At 4:30 am on January 17, 1994, a magnitude 6.7 seismic event traveled through Southern California, focused in the Northridge portion of the San Fernando Valley, with significant impact in Santa Monica and other scattered locations. Damage and structural weakening to the Center for the Health Sciences (CHS) in Westwood caused only a brief disruption of the Level 1 Trauma Center hospital operations immediately following the seismic event. However, post event engineering studies revealed that the CHS complex required structural improvements that were necessitated by current building codes and standards.
Academic Health Center Facilities Reconstruction Plan
Following this major seismic event, the campus developed a multi‐phase Academic Health Center Facilities Reconstruction Plan to accomplish a series of projects that would seismically upgrade and/or replace portions of the CHS.
Completion of the Health Sciences Seismic Replacement Research Buildings, 1 (Neuroscience) in 2004 and 2 (Biomedical Science) in 2007, and the occupancy of the Ronald Reagan‐UCLA Medical Center, Mattel Children’s Hospital, and the Resnick Neuropsychiatric Hospital in 2008 marked the completion of the first phase of the plan, with all inpatient care and some academic and research programs having relocated to these new seismically safe replacement buildings.
The second phase of the plan is now addressing the seismic safety for the remaining CHS programs including the academic, research and administrative functions of the school of medicine and other health sciences related schools, institutes and programs occupying seismically deficient space in the CHS.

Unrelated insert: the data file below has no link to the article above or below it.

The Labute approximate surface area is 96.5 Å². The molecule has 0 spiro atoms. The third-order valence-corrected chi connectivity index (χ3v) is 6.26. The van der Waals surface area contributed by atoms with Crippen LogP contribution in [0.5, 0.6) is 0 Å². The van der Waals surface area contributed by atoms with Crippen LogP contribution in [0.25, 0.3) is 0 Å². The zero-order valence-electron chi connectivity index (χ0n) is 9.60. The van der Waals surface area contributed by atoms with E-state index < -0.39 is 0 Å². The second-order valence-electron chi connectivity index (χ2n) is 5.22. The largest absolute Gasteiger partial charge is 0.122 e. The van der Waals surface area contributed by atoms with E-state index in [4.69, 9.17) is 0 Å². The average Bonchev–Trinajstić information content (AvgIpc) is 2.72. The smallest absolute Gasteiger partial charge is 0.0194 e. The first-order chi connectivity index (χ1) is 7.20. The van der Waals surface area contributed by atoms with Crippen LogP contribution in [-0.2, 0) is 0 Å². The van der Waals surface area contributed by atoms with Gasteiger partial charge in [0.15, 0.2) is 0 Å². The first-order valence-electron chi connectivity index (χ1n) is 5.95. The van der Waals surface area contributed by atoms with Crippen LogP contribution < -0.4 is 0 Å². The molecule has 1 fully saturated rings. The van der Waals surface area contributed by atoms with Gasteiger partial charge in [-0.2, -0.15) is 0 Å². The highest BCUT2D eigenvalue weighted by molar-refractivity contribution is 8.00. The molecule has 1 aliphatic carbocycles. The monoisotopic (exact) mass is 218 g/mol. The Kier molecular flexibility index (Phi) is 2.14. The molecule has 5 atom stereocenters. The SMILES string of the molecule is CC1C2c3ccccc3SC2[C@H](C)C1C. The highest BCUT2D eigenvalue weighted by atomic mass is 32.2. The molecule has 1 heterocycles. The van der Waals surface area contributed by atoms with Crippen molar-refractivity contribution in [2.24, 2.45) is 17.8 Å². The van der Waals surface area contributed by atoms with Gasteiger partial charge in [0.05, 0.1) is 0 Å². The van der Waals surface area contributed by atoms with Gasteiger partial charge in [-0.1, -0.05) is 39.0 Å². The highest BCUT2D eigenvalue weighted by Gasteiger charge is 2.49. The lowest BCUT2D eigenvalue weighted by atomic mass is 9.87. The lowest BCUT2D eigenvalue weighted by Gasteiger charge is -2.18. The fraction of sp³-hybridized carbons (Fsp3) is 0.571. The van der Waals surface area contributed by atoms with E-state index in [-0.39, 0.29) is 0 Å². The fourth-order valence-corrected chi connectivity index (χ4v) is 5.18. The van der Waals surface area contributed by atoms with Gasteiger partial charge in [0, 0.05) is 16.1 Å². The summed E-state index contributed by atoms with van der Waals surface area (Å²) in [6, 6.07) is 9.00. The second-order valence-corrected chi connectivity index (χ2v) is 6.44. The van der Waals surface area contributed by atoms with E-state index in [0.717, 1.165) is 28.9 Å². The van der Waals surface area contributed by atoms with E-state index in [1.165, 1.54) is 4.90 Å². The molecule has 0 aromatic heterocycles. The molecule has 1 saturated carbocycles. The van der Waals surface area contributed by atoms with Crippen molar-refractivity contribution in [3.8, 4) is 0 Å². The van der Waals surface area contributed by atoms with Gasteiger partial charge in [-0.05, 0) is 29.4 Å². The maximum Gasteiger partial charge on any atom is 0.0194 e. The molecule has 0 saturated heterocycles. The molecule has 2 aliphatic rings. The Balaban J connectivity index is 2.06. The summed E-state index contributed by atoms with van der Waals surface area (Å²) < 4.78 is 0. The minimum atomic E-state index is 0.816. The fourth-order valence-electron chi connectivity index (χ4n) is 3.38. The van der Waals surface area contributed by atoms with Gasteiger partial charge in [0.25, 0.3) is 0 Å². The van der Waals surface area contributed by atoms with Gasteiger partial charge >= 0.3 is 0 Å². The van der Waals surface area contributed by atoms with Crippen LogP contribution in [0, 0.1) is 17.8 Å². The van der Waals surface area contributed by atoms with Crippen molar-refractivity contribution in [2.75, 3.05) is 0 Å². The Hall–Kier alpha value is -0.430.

CHS South Tower Seismic Renovation Project
The seismic renovation of the CHS South Tower ‐ a structurally independent building within the CHS ‐ comprises the first component of the Phase 2 Plan. This project, now under way, renovates 443,387 gross square feet (gsf) of seismically “Poor” space within the UCLA Center for the Health Sciences (CHS).
The South Tower is the largest single building in the 2.4 million gsf CHS ‐ a complex of buildings constructed in phases beginning in 1951. Upon completion of this project, other CHS seismically deficient space will be vacated to enable subsequent renovation, demolition and/or reconstruction in a sequence of separate projects to provide contemporary instruction and research space for the remaining health sciences programs in the complex.
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